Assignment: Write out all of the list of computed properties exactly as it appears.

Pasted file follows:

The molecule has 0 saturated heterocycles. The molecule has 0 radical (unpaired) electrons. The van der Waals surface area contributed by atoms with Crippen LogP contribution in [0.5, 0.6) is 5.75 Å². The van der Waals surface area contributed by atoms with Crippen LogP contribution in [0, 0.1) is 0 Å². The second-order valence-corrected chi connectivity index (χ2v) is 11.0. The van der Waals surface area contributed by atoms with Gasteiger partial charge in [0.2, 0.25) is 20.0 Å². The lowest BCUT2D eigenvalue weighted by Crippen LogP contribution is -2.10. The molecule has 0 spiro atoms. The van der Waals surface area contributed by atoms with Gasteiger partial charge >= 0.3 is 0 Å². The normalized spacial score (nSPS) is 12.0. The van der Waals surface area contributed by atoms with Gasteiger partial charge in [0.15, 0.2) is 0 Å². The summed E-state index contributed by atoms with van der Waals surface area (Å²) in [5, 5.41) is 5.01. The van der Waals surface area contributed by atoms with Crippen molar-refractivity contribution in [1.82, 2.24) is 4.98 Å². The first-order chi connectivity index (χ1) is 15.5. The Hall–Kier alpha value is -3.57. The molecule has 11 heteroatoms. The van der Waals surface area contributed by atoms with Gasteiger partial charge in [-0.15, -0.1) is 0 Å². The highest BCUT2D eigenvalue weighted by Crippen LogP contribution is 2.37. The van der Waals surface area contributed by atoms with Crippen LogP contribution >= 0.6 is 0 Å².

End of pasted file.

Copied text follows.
The molecule has 0 saturated heterocycles. The molecule has 0 radical (unpaired) electrons. The van der Waals surface area contributed by atoms with Crippen LogP contribution in [0.5, 0.6) is 5.75 Å². The van der Waals surface area contributed by atoms with Crippen LogP contribution in [0, 0.1) is 0 Å². The second-order valence-corrected chi connectivity index (χ2v) is 11.0. The van der Waals surface area contributed by atoms with Gasteiger partial charge in [0.2, 0.25) is 20.0 Å². The lowest BCUT2D eigenvalue weighted by Crippen LogP contribution is -2.10. The molecule has 0 spiro atoms. The van der Waals surface area contributed by atoms with Gasteiger partial charge >= 0.3 is 0 Å². The normalized spacial score (nSPS) is 12.0. The van der Waals surface area contributed by atoms with Gasteiger partial charge in [0.15, 0.2) is 0 Å². The summed E-state index contributed by atoms with van der Waals surface area (Å²) in [5, 5.41) is 5.01. The van der Waals surface area contributed by atoms with Crippen molar-refractivity contribution in [1.82, 2.24) is 4.98 Å². The first-order chi connectivity index (χ1) is 15.5. The Hall–Kier alpha value is -3.57. The molecule has 11 heteroatoms. The van der Waals surface area contributed by atoms with Gasteiger partial charge in [-0.15, -0.1) is 0 Å². The highest BCUT2D eigenvalue weighted by Crippen LogP contribution is 2.37. The van der Waals surface area contributed by atoms with Crippen LogP contribution >= 0.6 is 0 Å².